Kingspan has swung from being last year’s worst performing share on the Iseq 20 index of the main Irish stocks to this year’s best.
So far this year shares in the Cavan-based insulated panels maker for the construction industry are up 28.15pc at €64.82 each.
The rebound is not enough to fully recover from last year’s huge drop when Kingspan lost about 52pc of its value, roughly €9bn, amid fears the inflation squeeze and rising risk of recession would hit the business.
But, the rise in Kingspan’s share price over the past five weeks is double the recovery on the wider Iseq 20 index of leading Irish shares.
Davy Stockbroker’s analysts Florence O'Donoghue said the market view on Kingspan’s sector rather than company-specific news is driving the rebound in shares.
"The recovery is in line, if a bit ahead of, Kingspan’s international peers including Rockwool in Denmark, where the shares are up 24pc, as there is more confidence around the outlook for the sector and the economy,” he said.
"The absence of bad news” in a context where many observers had feared the risk of recession and potentially a harsh downturn has boosted the sector, he said.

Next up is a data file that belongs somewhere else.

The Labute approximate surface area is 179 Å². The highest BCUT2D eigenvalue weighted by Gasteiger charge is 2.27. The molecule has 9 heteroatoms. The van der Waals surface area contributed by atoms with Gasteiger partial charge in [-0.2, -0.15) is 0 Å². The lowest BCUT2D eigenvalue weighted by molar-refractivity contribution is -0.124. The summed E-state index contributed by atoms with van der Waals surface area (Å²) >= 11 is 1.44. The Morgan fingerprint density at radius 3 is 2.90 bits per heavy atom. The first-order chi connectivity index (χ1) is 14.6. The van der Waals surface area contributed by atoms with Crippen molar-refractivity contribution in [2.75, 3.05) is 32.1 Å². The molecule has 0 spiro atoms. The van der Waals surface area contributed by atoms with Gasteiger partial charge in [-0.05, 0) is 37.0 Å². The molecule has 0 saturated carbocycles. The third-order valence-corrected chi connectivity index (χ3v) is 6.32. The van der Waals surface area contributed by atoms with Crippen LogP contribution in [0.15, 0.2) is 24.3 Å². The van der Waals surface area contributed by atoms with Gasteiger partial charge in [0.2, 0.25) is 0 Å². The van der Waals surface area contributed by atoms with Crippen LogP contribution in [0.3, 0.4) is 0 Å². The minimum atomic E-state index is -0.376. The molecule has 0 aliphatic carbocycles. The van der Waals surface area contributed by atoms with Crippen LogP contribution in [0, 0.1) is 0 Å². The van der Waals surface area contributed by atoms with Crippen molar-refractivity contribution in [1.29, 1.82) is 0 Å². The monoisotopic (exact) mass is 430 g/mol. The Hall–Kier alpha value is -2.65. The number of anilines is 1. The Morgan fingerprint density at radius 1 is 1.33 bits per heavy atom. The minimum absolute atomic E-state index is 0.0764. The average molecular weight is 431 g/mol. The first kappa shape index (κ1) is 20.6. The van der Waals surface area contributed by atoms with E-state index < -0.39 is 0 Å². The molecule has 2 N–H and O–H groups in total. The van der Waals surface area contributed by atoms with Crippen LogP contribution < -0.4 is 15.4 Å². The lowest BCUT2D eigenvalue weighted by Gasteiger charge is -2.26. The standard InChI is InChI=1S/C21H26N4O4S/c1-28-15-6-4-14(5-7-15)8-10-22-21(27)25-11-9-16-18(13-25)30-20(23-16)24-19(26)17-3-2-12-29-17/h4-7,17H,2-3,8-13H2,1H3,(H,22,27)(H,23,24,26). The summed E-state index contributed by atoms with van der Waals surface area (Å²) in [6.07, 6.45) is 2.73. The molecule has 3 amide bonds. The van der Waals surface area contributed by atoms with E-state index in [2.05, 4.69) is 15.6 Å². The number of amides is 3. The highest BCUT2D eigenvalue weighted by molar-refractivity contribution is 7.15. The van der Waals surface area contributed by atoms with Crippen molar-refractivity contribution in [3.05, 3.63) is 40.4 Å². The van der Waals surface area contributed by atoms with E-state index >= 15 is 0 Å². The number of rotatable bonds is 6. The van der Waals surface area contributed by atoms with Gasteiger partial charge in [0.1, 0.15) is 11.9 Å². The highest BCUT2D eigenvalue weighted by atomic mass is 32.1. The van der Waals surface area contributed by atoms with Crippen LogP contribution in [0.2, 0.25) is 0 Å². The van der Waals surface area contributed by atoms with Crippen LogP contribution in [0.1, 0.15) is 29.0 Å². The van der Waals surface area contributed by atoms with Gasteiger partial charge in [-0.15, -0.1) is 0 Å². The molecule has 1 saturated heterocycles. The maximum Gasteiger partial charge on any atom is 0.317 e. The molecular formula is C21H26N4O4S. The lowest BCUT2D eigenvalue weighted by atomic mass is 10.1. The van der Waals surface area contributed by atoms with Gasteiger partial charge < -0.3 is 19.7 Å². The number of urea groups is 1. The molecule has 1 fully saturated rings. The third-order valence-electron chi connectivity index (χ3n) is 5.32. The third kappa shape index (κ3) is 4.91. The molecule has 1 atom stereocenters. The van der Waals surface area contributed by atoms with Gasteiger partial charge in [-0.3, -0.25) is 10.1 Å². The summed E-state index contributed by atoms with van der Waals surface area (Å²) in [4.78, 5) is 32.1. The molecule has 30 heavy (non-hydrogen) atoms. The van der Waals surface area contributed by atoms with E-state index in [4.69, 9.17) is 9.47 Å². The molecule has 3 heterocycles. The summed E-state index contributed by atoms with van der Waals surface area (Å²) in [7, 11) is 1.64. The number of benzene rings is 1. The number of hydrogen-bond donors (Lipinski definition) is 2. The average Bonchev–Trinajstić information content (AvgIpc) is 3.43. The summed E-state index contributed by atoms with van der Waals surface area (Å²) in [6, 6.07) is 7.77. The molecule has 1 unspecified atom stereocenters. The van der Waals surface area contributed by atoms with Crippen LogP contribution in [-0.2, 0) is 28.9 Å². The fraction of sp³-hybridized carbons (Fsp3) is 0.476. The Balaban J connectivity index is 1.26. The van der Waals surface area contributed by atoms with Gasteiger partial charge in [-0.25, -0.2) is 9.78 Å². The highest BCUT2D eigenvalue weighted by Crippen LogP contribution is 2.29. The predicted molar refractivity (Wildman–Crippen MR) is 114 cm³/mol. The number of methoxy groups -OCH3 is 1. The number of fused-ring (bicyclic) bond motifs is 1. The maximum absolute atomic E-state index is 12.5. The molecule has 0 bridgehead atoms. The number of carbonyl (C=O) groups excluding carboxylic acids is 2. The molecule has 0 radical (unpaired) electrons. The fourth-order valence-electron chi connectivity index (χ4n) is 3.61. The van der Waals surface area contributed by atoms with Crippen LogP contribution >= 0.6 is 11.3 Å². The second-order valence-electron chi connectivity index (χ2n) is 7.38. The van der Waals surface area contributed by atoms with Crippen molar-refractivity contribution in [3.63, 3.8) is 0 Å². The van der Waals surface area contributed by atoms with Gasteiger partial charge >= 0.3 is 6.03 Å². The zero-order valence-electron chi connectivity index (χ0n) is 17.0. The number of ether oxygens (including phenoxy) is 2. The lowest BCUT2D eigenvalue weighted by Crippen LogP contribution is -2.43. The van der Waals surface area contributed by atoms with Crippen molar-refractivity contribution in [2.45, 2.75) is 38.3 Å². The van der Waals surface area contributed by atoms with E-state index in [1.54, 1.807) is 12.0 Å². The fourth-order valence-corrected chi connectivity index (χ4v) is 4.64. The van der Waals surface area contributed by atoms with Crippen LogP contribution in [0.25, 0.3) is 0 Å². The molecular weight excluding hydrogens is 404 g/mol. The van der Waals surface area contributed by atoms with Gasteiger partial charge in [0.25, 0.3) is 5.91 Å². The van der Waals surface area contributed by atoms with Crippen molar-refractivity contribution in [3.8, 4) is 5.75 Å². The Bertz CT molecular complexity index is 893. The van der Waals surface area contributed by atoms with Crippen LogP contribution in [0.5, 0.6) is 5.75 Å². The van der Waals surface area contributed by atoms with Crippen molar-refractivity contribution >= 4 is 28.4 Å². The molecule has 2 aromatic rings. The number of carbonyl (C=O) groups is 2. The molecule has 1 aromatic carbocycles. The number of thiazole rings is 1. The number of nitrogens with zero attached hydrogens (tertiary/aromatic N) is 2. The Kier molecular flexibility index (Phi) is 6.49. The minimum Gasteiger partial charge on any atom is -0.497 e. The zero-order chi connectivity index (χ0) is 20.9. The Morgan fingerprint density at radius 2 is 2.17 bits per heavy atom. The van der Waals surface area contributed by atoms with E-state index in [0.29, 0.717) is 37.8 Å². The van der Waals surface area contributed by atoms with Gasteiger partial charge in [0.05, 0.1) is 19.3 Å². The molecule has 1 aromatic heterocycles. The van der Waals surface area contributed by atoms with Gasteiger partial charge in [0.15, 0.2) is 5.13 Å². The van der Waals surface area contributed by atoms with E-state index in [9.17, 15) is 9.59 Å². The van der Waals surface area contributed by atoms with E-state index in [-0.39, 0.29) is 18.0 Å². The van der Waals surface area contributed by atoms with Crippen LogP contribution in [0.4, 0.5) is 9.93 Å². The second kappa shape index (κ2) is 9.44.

Having been more beaten up last year, Kingspan, whose CEO is Gene Murtagh, now appears to be rebounding more strongly from a low base.
Kingspan’s insulated construction panels are used globally in the construction of buildings that increasingly are being designed to minimise heating and cooling requirements in line with higher environmental standards and pressure to cut long-term running costs.
Construction is typically among the sectors worst hit in a general recession. Increasing confidence that a global contraction is not now on the cards has lifted shares generally since the start of the year.
The Iseq 20, which suffered an overall drop in 2022, is up just over 15pc since the start of the year. In London the FTSE 100 index of shares recovered to its record high yesterday for the first time since 2018.
While the more domestically focused FTSE 250 index is down on signs the British economy is lagging a wider recovery, the FTSE 100 is made up of bigger, global, businesses that make the bulk of their sales outside Britain.